Data from a Phase II study of an investigational drug designed to block formation of blood clots show potential for added protection against a second heart attack or stroke among patients who are already taking state-of-the-art prevention therapy, according to researchers at the Duke Clinical Research Institute.
While the results of the study did not show a statistically significant difference in ischemic events among any of the four doses of apixaban evaluated, trends emerged that support further study, the scientists said.
Apixaban, one of several new anti-platelet agents under development, targets the activity of Factor Xa, an enzyme involved in the process of blood coagulation. Physicians say the need for safer, better anticoagulants is critical because current therapies fall short of therapeutic goals or are difficult to manage because they increase the risk of bleeding.
"One of the most vexing problems in cardiology is identifying the right combination of drugs that can inhibit clot formation but not increase the risk of serious bleeding," said study lead John Alexander, M.D., a cardiologist at Duke University Medical Center, who presented the findings September 2 at the European Society of Cardiology meeting in Munich.
Millions of patients worldwide take anti-clotting drugs on a regular basis. Most are prescribed aspirin, clopidogrel (also known as Plavix or Iscover) and/or warfarin.
"Warfarin is clearly effective as an anticoagulant, but it is especially hard to manage properly and safely," Alexander said. "What's driving research in this area is the fact that although aspirin and clopidogrel both offer heart attack patients important protection against blood clots, there is still room for improvement. Studies show that a significant number of patients taking aspirin and clopidogrel will still experience some sort of problem related to a blood clot. Adding warfarin just increases the likelihood of bleeding complications at a higher rate than anybody is comfortable with."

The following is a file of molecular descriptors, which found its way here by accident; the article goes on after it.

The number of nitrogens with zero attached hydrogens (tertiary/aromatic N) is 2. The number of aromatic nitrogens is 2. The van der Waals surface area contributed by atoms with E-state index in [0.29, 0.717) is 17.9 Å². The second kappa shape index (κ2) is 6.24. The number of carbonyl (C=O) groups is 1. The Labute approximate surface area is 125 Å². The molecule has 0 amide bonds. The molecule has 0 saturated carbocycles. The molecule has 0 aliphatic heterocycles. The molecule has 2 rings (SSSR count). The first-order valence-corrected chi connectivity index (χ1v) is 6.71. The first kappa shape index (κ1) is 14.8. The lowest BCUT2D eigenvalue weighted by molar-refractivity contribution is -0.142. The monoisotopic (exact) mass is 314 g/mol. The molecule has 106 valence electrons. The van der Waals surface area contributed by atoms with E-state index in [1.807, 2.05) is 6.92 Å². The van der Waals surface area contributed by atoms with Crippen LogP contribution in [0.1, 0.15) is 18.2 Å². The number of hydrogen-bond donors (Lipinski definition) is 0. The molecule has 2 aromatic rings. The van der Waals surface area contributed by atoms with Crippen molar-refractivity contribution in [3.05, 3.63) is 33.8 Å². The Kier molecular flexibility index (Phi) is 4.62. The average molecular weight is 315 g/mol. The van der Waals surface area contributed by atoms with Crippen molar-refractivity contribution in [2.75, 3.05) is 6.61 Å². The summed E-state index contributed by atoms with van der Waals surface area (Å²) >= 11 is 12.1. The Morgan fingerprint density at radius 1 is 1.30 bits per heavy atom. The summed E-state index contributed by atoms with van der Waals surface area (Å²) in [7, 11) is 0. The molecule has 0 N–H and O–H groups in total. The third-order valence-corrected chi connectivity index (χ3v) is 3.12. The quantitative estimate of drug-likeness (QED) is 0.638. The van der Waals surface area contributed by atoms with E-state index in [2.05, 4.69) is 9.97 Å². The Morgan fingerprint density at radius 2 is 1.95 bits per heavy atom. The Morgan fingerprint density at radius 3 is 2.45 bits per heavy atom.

Alexander, along with Professor Lars Wallentin from the Uppsala Clinical Research Center in Sweden and other colleagues, studied the use of apixaban in 1,715 patients from 14 countries throughout Europe and North America who had suffered a recent heart attack. Roughly two-thirds of the patients had undergone angioplasty to clear blocked arteries and 99 percent of them were taking either aspirin or aspirin and clopidogrel.
The study (called APPRAISE) was designed to identify the optimal dose of apixaban. Participants were randomized into one of four doses of apixaban or a placebo. Researchers tracked the incidence of bleeding and recurrent heart attack, stroke, chest pain requiring hospitalization or additional procedures or death from cardiovascular problems for the following six months.
At the end of the study, researchers discovered a non-statistically significant trend suggesting that patients taking apixaban along with their regular treatment had a lower incidence of heart attack, stroke, chest pain or death from cardiovascular problems than patients taking a placebo.
But bleeding was an issue, especially among those taking the higher doses of the drug (10 milligrams twice daily or 20 milligrams once daily). Investigators discontinued those two arms of the study because patients were experiencing unacceptable rates of bleeding. Patients in the remaining arms of the study (2.5 milligrams twice daily or 10 milligrams once daily) also experienced more bleeding than those taking a placebo.
Investigators say that while the results are not conclusive, they do warrant further study.
"The data show adding 5 or 10 milligrams of apixaban to a regimen of aspirin or aspirin and clopidogrel in patients hoping to prevent a second heart attack may offer therapeutic potential," says Alexander. "But this needs to be definitively demonstrated in a statistically significant manner in large, well-controlled studies."
Apixaban is under development at Bristol-Myers Squibb, the company that sponsored the study.
Alexander and Wallentin have both received research support from Bristol-Myers Squibb.
Materials provided by Duke University Medical Center. Note: Content may be edited for style and length.
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